3 scenarios into 1 designThe next assignment was to combine these three scenarios into a single design. The schoolchildren were set to work in a more specific way during this period. For several weeks they had to hunker down and work out one of the ideas. The different ideas had to be worked out more specifically. Intensive consultation with local residents took place during this period. Not only did they now have to think about what their idea would look like, they also had to make their vision fit into a ground plan for the park. During the week before the final presentation of the Preliminary design to the city council, the schoolchildren received the assistance of a designer and an architect. They helped translate the designs into technical drawings in which scale, materials and feasibility were taken into account.
The first layer: the landscapeThe Preliminary design consists of two different layers. The first layer is the landscape, or the base layer. This ensures that the site has a park-like character and that access is provided to the area. This base layer consists of an uneven surface primarily covered in grass. The park is made up of one large and several smaller hillocks. In addition, a large quantity of trees in the park will be preserved, relocated or newly planted. This base layer also provides access. A simple solution was chosen, based on one of the schoolchildren’s designs. The pupil in question proposed a simple oval path in the shape of a running track. In the final design, it was decided to double this shape, creating a sort of paperclip. This paperclip divides the park in three sections. The first section is a narrow zone along the side where the park adjoins the community school. This zone is designated as a playground zone. The second zone is the rest zone, a quiet section with much ornamental greenery, benches and a fountain. The third zone is the activity zone.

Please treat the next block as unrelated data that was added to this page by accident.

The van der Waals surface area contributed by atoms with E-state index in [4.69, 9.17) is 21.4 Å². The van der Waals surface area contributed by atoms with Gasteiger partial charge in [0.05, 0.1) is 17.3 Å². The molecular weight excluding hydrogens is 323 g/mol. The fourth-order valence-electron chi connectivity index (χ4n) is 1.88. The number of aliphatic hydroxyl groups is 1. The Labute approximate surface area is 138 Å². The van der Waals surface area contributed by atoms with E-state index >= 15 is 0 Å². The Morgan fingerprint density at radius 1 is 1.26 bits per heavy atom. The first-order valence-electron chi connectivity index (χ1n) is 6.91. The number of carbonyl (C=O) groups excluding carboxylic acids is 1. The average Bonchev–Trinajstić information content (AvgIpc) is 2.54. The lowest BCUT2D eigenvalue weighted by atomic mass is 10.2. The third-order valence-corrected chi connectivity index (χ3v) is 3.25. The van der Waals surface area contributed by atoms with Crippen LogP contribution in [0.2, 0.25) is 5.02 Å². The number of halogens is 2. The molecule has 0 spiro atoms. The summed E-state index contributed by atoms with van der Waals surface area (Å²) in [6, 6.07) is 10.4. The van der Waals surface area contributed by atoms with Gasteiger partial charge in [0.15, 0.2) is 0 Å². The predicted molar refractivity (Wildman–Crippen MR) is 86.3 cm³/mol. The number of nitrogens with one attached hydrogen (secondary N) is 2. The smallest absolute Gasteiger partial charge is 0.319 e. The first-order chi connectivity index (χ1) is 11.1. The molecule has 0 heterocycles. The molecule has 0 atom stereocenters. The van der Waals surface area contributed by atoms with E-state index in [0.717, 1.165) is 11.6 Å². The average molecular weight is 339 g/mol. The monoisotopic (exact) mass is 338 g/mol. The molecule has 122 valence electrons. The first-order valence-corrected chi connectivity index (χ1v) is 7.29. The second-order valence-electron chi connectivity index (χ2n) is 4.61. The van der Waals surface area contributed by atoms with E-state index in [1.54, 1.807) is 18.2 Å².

The second layer: the objectsThe second layer consists of the series of ‘urban’ objects. These objects are imbedded in the base layer in such a way as to disrupt its park-like character as little as possible. So the multi-function concrete sports field will be slightly sunken. This provides several advantages. It makes this large structure less noticeable, and the balls are less likely to land outside the sports field. Finally, the raised edge can be used for seating. The Multi-Podium/Grandstand will be incorporated into the large hillock so that the structure can serves as a grandstand for the adjacent sports field but at the same time separates the quiet rest area from the activity zone. The Climbing Wall/Supervisor’s Post will be situated next to the sports field and he fountain will be located in the rest /family area.
The Chilling’ Area was placed at the opposite site of the family area to give young people more privacy. The original ‘place to chill’ devised by the youngsters was a sloping circular structure. In order to avoid making the structure too conspicuous within the park, it was made as the negative of this shape, creating a sort of sitting pit. Next to it, the Staalman is put. The Do-Trees combined with a number of play facilities are placed in the narrow zone parallel to the grounds of the community school. The whole park would have a low and relatively open fence. The idea was to elaborate the diamond pattern of the wire netting into more complex motifs.